Conservative lawmakers have put forward laws criminalizing protests in at least 18 states since 2017 that civil liberties advocates say are unconstitutional
From the Standing Rock camps in North Dakota to tree-sits in Texas, activists have attempted to stop pipeline construction with massive shows of civil disobedience. Now they could be forced to change those tactics, or face heavy penalties under a wave of new anti-protest laws that civil liberties advocates say violate the first amendment.
Conservative lawmakers have put forward laws criminalizing protests that disrupt the construction and operation of pipelines in at least 18 states since 2017.
Seven states have passed laws that ratchet up the penalties for activists protesting or even planning protests of oil and gas pipelines and other critical infrastructure
At least six more states are considering such laws
In each case, misdemeanors are elevated to felonies, and criminal and civil punishments are escalated drastically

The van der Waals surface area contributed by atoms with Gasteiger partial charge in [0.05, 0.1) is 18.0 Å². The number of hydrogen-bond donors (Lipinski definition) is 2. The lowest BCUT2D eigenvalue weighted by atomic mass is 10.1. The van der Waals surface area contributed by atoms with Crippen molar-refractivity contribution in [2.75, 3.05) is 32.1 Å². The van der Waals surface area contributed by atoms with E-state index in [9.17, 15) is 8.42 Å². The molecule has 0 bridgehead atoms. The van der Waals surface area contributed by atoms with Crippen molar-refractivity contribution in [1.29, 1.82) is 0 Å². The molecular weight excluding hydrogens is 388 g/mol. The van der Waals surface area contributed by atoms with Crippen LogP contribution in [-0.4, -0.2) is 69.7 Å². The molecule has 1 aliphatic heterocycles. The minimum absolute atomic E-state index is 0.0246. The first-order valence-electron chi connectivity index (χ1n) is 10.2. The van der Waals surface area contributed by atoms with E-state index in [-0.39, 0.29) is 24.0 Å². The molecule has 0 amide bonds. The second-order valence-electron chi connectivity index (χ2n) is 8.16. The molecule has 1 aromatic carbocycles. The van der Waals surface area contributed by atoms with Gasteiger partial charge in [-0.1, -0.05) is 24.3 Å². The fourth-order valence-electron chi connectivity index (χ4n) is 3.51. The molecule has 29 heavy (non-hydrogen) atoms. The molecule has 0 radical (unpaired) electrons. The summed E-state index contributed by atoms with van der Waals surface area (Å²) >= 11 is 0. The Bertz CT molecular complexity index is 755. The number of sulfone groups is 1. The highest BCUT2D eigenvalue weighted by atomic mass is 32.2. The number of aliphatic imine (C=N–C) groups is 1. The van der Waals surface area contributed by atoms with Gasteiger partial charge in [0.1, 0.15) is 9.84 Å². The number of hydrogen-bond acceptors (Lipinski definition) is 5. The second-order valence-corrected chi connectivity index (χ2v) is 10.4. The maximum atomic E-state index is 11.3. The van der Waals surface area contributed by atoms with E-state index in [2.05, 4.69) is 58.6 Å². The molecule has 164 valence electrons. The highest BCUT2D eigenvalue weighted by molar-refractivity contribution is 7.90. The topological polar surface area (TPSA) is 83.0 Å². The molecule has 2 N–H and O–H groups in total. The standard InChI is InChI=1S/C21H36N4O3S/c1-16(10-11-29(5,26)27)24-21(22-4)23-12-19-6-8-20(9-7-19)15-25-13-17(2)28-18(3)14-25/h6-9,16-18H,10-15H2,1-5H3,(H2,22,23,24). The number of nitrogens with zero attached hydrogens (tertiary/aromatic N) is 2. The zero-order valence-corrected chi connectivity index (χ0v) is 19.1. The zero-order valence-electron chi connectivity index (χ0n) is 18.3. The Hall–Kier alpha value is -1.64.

The ACLU and the Center for Constitutional Rights have mounted challenges against such laws in Louisiana and South Dakota.
This is a trend that shows no sign of slowing, let alone stopping, said Elly Page, who has been tracking anti-protest legislation for more than two years as a legal adviser for the International Center for Non-Profit Law.
The laws purport to only criminalize violence and property damage in service of pipeline safety, but critics say their greater intent appears to be to deter nonviolent civil disobedience by framing it as potentially violent in itself.
The bills have mostly found fertile legislative ground in places where gas and oil companies already wield significant political and economic power and where anti-fossil fuel protests have been especially successful. But watchdogs say theres every reason to believe more of these types of laws will be passed, and that they will chill activism otherwise protected by the first amendment.
This is a miscasting of protesters as economic terrorists and saboteurs when in fact theyre going out and having their voices heard about why these pipelines are problematic for their communities and the environment, said Vera Eidelman, a staff attorney with the American Civil Liberties Union. Even if folks havent been charged, the fact that these laws are on the books can seriously chill people and make them fearful of getting their voices out, she added.